That the NFL is terrible at doing investigations makes it worse when they do them for sensitive topics like domestic violence.
In the piece, I noted that the relatively new way the NFL handles domestic violence issues is expensive, overly-long, privacy-invading, deterrent to reporting, and provides no real and fair mechanism for the player to show innocence.
I then explained why and how the Ezekiel Elliott case would end up as a disaster.
Just the description in the letter of the process was an obvious sham to me. Sounded official and legal and neutral to a non-legal person but was just a thrown together PR-focused process. With more information available now, the process is far worse than the original letter suggested.
The following is why the NFL Domestic Violence policy is counterproductive and ruinous to pretty much every stakeholder involved using the Ezekiel Elliott case as the latest example. Here is a link to Elliott’s Petition to Vacate Arbitration Award and related documents. (Update 9/6/17: All document links are updated to the excellent The Sports Esquires website)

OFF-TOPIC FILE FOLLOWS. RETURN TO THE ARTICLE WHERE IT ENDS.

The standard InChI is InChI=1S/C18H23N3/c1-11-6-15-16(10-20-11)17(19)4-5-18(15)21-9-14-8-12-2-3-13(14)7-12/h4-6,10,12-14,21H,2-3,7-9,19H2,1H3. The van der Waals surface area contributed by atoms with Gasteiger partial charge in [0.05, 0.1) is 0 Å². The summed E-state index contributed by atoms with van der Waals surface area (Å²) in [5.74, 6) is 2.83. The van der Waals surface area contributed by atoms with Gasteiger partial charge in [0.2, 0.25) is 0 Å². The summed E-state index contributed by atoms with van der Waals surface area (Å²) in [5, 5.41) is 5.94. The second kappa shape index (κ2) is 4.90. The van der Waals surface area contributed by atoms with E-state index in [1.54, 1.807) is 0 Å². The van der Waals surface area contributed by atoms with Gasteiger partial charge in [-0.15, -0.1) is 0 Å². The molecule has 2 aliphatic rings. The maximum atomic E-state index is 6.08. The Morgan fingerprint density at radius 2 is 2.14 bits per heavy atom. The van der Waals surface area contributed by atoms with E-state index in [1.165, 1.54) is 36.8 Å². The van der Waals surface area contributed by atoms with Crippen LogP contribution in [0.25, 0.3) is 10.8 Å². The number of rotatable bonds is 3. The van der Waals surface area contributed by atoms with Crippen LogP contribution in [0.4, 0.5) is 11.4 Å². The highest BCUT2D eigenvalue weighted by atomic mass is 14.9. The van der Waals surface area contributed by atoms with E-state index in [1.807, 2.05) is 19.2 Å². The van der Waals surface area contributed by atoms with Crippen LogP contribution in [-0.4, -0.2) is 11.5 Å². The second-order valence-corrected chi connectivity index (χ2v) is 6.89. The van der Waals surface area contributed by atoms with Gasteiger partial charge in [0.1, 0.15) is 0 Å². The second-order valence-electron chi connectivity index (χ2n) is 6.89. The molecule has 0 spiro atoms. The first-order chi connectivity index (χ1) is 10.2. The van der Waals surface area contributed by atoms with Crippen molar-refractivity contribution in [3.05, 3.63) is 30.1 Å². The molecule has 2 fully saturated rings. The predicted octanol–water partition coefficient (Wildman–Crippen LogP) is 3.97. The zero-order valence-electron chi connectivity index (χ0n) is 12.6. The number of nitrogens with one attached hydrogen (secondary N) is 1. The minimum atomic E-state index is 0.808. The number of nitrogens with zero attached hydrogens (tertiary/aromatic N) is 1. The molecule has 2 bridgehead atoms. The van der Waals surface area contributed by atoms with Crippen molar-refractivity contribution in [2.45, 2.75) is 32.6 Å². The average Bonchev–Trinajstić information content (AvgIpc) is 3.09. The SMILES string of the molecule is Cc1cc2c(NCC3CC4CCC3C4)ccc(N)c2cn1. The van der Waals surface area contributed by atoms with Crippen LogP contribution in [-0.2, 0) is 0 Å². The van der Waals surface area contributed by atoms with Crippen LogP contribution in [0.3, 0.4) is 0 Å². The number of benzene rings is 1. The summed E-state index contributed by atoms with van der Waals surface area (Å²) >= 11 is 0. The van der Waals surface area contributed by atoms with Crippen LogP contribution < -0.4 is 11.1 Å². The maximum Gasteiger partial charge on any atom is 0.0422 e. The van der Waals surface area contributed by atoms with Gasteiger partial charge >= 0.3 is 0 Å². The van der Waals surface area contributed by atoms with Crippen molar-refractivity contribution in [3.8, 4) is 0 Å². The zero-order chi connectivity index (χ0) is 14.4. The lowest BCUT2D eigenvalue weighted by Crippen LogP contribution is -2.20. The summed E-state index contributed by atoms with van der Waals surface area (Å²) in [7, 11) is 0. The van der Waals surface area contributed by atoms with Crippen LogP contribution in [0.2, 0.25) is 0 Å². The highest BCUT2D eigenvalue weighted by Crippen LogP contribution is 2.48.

Being able to see these details allows for a further exploration of how terrible the NFL’s handling of this has been.
Bad for Survivors of Domestic Violence.
If I were representing an abused person, I would not have them cooperate with the NFL. Why?
How does it help that person to cooperate? Does an NFL suspension of a player help them at all? Does offering privacy-invading details of their life help them?
Apparently, in the Ezekiel Elliott case, the woman claiming abuse was interviewed by the NFL investigator two times formally, with recording and transcript, and four times with follow-ups.